Since I saw True Grit I've been catching up on my Coen Brothers (I finally watched The Big Lebowski for the first time the other night), and I'll tell ya, if you're a black-and-white photographer you need to see The Man Who Wasn't There for the cinematography. Flat-out-and-out brilliance. It was shot on color stock and converted, and there are a few places where you can tell, where the tones aren't right—Ed Crane's face in the murder scene, for instance—but for the most part the tones are just gorgeously managed and setup after setup is beautiful. All you monochrome APUGgers out there should go rent this movie and watch it twice, studying the visuals.
It's quite good too, darkly funny, although the surreal intrusions that the Coens love so much turn me off. The ending of this film is a mess. (But then, endings ruin most movies.)
Anyone know if Roger Deakins got one of those gold statue thingys for this?
(P.S. If anyone objects to my characterization of the ending, I can tell you exactly how this film should have ended. Driving home from the music tryout, Ed should have objected to the offer of the BJ from the girl, then acquiesced with a nod—because that's what Ed Crane would do. And the final sequence should have been all Billy Bob showing with just his face how Ed felt, being startled, surprised, coming alive, ending with him smiling broadly and maybe even giggling—finally happy. Cut to credits.
The swerve toward the truck should have been followed by a recovery, just a blip to give his emotions more complexity.
I'd give money to see Billy Bob play that, no words, all with facial expressions—he would have done it subtly, not too broadly, and it would have culminated his great film-long performance that, in the real movie, had no payoff.
All that stupid slambang—cars flying through the air, flying saucers, heavenly electric chairs—was just bog-typical eye-rolling forehead-slapping Hollywood horseshit. You've built a whole movie on acting, so end it with acting. I might not be able to write a screenplay, but I'm a better editor than a lot what do, gaddangit. I'm just saying.)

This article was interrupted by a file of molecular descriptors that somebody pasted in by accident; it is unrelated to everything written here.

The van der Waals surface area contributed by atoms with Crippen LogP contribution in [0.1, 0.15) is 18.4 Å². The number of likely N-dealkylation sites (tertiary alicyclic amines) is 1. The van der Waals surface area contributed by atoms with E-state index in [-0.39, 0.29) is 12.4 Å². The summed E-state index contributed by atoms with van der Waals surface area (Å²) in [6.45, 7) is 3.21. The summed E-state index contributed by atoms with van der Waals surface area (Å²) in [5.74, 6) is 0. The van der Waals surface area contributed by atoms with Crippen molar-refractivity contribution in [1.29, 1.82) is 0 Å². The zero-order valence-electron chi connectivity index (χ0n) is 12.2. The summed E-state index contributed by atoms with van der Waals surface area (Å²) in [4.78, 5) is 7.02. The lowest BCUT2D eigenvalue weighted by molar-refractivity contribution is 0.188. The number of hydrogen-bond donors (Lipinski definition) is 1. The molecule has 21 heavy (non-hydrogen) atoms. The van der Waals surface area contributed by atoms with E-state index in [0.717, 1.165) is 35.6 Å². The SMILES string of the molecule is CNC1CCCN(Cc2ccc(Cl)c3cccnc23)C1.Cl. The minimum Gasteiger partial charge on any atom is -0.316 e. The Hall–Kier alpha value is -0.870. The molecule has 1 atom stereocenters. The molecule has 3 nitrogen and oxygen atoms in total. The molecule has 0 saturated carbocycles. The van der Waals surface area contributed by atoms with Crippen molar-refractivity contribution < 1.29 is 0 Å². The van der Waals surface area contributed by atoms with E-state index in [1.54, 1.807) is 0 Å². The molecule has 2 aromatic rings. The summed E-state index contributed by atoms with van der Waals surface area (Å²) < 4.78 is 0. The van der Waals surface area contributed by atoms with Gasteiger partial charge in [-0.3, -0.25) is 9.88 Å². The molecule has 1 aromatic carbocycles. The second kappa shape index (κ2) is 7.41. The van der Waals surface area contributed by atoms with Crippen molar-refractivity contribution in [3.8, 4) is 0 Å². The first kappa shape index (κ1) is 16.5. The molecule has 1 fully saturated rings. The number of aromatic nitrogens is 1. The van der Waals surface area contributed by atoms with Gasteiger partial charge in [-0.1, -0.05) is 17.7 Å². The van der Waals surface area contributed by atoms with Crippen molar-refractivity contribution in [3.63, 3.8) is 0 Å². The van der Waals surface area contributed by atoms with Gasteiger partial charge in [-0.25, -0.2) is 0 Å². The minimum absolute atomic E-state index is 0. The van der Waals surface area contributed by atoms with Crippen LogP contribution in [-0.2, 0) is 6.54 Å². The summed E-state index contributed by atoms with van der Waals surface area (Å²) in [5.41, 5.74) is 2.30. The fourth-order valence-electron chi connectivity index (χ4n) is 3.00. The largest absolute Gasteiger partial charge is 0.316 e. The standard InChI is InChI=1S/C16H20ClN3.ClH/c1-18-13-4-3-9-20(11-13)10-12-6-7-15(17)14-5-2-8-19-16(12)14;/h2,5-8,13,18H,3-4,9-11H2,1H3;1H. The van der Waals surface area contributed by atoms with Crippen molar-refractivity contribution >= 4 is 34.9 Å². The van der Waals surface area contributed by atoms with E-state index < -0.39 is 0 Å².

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Original contents copyright 2011 by Michael C. Johnston and/or the bylined author. All Rights Reserved.
Featured Comment by Roy Feldman: "One of the best parts of Deakins is that he has a blog where he answers questions from beginning filmmakers or anyone on almost any subject. (Example: what lights/reflectors did you use for the keyhole scene in No Country for Old Men?) His blog has been a major buliding block for me learning lighting and shooting video."
Featured Comment by Friedrich: "Roger Deakins' wins and nominations."
Mike replies: Hmm, never won once? The Academy sure make themselves look like twits sometimes. (Does "twit" still mean the same thing it used to? Or does it now mean offhand ejaculations in 140 characters or less?)
Then again, Henrik Ibsen, Joseph Conrad, Marcel Proust, Henry James, James Joyce, Leo Tolstoy, and Mark Twain were all eligible at one time or another for the Nobel Prize for Literature and never won. On the other hand, Christian Matthias Theodor Mommsen was the blazing light for whom they passed over Tolstoy, and, in 1974, two judges, Eyvind Johnson and Harry E. Martinson, helped give the Prize to themselves. So I guess there is still a little room for a wee smidge more objectivity in these things.
I can tell you one thing: I'll be seeking out other films shot by Roger Deakins.